Anne Lamott on Perfectionism

Anne Lamott on Perfectionism June 3, 2015

bbb.001“Perfectionism is another way we avoid vulnerability, and it also happens to be my favorite sin… I tell myself that if I do it perfectly every time, then no one can critique me, and I don’t have to feel vulnerable.” Shrink, p. 148.


I’m a recovering perfectionist. So every now and then I force myself to read Anne Lamott’s short chapter on the subject from her book, Bird by Bird. Here’s some of what strikes me as wise:

“Perfectionism is the voice of the oppressor, the enemy of the people. It will keep you cramped and insane your whole life, and it is the main obstacle between you and a shitty first draft. I think perfectionism is based on the obsessive belief that if you run carefully enough, hitting each stepping-stone just right, you won’t have to die. The truth is that you will die anyway and that a lot of people who aren’t even looking at their feet are going to do a whole lot better than you, and have a lot more fun while they’re doing it.” p.28

“Perfectionism will ruin your writing, blocking inventiveness and playfulness and life force… perfectionism means that you try desperately not to leave too much mess to clean up. But clutter and mess show us that life is being lived. Clutter is wonderfully fertile ground.” p.28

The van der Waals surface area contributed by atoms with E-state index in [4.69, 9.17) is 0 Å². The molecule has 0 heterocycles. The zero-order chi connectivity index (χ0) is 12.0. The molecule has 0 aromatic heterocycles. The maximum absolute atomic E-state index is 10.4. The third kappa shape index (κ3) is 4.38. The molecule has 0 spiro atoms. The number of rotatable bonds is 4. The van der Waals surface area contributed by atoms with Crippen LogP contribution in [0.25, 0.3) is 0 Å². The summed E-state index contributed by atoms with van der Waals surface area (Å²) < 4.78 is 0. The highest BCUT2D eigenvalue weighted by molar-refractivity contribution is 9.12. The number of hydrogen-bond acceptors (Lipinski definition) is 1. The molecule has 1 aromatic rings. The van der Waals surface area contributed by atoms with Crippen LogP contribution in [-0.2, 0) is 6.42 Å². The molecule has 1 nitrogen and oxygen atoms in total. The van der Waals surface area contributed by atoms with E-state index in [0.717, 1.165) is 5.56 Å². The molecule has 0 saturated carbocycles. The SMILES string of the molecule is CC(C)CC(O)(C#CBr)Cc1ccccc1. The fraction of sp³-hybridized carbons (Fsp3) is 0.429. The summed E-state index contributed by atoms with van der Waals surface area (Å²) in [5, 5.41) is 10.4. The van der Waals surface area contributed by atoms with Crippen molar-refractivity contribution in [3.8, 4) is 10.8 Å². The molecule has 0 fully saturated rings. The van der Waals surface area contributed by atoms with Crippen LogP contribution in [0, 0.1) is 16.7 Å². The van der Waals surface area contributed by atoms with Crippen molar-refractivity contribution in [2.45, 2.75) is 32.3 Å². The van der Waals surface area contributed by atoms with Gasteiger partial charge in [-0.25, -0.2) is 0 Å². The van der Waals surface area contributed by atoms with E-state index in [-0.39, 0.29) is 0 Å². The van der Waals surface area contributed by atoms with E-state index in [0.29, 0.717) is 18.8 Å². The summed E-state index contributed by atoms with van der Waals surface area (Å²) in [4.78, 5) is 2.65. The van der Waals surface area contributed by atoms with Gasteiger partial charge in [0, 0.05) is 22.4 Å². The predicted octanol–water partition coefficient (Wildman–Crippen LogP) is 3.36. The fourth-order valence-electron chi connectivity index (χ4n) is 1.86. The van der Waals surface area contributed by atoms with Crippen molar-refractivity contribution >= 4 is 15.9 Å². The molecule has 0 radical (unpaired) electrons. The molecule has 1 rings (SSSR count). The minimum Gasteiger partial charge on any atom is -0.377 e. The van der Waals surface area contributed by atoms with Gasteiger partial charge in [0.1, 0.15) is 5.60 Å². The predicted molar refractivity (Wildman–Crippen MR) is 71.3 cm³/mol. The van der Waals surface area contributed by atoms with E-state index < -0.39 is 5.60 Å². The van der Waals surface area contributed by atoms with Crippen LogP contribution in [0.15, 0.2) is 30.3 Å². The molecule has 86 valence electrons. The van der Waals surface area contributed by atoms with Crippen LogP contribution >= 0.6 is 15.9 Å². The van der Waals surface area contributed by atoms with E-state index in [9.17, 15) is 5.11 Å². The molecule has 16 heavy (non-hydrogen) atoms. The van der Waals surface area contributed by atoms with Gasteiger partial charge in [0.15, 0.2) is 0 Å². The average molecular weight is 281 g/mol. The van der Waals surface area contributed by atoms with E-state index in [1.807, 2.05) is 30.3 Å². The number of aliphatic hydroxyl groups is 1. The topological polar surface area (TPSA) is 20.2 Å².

“Perfectionism is one way our muscles cramp. In some cases we don’t even know that the wounds and the cramping are there, but both limit us. They keep us moving and writing in tight, worried ways. They keep us standing back or backing away from life, keep us from experiencing life in a naked and immediate way.” p.30

“Almost all good writing begins with terrible first efforts. You need to start somewhere.” p.25

“One of the most annoying things about God is that he never just touches you with his magic wand, like Glinda the Good, and gives you what you want. Like it would be so much skin off his nose. But he might give you the courage or the stamina to write lots and lots of terrible first drafts, and then you’d learn that good second drafts can spring from these, and you’d see that big sloppy imperfect messes have value.” p.30

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